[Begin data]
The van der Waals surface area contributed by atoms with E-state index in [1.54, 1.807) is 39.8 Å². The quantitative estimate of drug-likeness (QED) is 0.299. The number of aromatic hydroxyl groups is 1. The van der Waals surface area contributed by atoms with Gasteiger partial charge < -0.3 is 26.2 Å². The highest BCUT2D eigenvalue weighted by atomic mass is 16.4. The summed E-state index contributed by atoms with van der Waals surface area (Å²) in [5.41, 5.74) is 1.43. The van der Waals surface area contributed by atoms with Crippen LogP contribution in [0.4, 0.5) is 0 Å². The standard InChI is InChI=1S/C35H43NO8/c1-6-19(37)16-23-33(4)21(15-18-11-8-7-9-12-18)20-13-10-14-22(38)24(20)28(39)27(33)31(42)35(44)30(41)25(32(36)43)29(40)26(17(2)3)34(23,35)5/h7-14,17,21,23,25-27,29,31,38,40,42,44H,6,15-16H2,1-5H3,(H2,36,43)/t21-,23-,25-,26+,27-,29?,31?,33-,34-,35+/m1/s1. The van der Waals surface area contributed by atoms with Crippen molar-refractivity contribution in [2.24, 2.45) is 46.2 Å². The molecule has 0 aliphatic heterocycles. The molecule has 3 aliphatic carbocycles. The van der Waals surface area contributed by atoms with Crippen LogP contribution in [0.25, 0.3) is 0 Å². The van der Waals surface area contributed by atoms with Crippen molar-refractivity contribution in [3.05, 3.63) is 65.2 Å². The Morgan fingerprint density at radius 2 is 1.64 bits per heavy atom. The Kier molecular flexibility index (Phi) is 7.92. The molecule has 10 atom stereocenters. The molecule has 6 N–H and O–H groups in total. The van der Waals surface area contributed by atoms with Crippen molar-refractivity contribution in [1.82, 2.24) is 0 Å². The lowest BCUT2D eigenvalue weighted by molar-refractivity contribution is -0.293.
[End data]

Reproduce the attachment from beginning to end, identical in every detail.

The van der Waals surface area contributed by atoms with E-state index in [1.54, 1.807) is 39.8 Å². The quantitative estimate of drug-likeness (QED) is 0.299. The number of aromatic hydroxyl groups is 1. The van der Waals surface area contributed by atoms with Gasteiger partial charge < -0.3 is 26.2 Å². The highest BCUT2D eigenvalue weighted by atomic mass is 16.4. The summed E-state index contributed by atoms with van der Waals surface area (Å²) in [5.41, 5.74) is 1.43. The van der Waals surface area contributed by atoms with Crippen LogP contribution in [0.4, 0.5) is 0 Å². The standard InChI is InChI=1S/C35H43NO8/c1-6-19(37)16-23-33(4)21(15-18-11-8-7-9-12-18)20-13-10-14-22(38)24(20)28(39)27(33)31(42)35(44)30(41)25(32(36)43)29(40)26(17(2)3)34(23,35)5/h7-14,17,21,23,25-27,29,31,38,40,42,44H,6,15-16H2,1-5H3,(H2,36,43)/t21-,23-,25-,26+,27-,29?,31?,33-,34-,35+/m1/s1. The van der Waals surface area contributed by atoms with Crippen molar-refractivity contribution in [2.24, 2.45) is 46.2 Å². The molecule has 0 aliphatic heterocycles. The molecule has 3 aliphatic carbocycles. The van der Waals surface area contributed by atoms with Crippen LogP contribution in [0.25, 0.3) is 0 Å². The van der Waals surface area contributed by atoms with Crippen molar-refractivity contribution in [3.05, 3.63) is 65.2 Å². The Morgan fingerprint density at radius 2 is 1.64 bits per heavy atom. The Kier molecular flexibility index (Phi) is 7.92. The molecule has 10 atom stereocenters. The molecule has 6 N–H and O–H groups in total. The van der Waals surface area contributed by atoms with Crippen molar-refractivity contribution in [1.82, 2.24) is 0 Å². The lowest BCUT2D eigenvalue weighted by molar-refractivity contribution is -0.293.